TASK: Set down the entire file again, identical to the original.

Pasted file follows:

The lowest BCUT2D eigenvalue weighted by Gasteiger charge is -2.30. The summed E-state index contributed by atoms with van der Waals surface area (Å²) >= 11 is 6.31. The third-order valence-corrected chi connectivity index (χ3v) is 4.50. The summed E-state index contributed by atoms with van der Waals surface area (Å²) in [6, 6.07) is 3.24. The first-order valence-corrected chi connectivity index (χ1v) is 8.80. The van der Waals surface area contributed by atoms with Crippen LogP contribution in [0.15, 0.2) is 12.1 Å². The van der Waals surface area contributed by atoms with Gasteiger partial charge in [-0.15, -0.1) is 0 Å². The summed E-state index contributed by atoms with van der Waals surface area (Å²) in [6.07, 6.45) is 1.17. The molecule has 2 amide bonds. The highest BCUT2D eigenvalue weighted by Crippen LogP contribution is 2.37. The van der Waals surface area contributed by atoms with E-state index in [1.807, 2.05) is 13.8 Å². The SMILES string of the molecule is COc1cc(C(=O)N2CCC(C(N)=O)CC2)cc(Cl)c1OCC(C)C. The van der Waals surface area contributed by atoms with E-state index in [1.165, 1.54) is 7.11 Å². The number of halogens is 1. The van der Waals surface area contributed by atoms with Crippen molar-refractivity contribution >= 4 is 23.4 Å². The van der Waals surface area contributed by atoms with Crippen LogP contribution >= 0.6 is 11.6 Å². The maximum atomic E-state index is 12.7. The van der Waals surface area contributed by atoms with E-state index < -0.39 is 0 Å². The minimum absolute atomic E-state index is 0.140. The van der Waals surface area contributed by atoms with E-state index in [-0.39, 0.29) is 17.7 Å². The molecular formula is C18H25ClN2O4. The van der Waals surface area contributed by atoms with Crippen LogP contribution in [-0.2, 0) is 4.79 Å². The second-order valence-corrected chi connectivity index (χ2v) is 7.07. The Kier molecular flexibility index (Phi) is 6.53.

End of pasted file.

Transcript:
The lowest BCUT2D eigenvalue weighted by Gasteiger charge is -2.30. The summed E-state index contributed by atoms with van der Waals surface area (Å²) >= 11 is 6.31. The third-order valence-corrected chi connectivity index (χ3v) is 4.50. The summed E-state index contributed by atoms with van der Waals surface area (Å²) in [6, 6.07) is 3.24. The first-order valence-corrected chi connectivity index (χ1v) is 8.80. The van der Waals surface area contributed by atoms with Crippen LogP contribution in [0.15, 0.2) is 12.1 Å². The van der Waals surface area contributed by atoms with Gasteiger partial charge in [-0.15, -0.1) is 0 Å². The summed E-state index contributed by atoms with van der Waals surface area (Å²) in [6.07, 6.45) is 1.17. The molecule has 2 amide bonds. The highest BCUT2D eigenvalue weighted by Crippen LogP contribution is 2.37. The van der Waals surface area contributed by atoms with E-state index in [1.807, 2.05) is 13.8 Å². The SMILES string of the molecule is COc1cc(C(=O)N2CCC(C(N)=O)CC2)cc(Cl)c1OCC(C)C. The van der Waals surface area contributed by atoms with E-state index in [1.165, 1.54) is 7.11 Å². The number of halogens is 1. The van der Waals surface area contributed by atoms with Crippen molar-refractivity contribution >= 4 is 23.4 Å². The van der Waals surface area contributed by atoms with Crippen LogP contribution >= 0.6 is 11.6 Å². The maximum atomic E-state index is 12.7. The van der Waals surface area contributed by atoms with E-state index < -0.39 is 0 Å². The minimum absolute atomic E-state index is 0.140. The van der Waals surface area contributed by atoms with E-state index in [-0.39, 0.29) is 17.7 Å². The molecular formula is C18H25ClN2O4. The van der Waals surface area contributed by atoms with Crippen LogP contribution in [-0.2, 0) is 4.79 Å². The second-order valence-corrected chi connectivity index (χ2v) is 7.07. The Kier molecular flexibility index (Phi) is 6.53.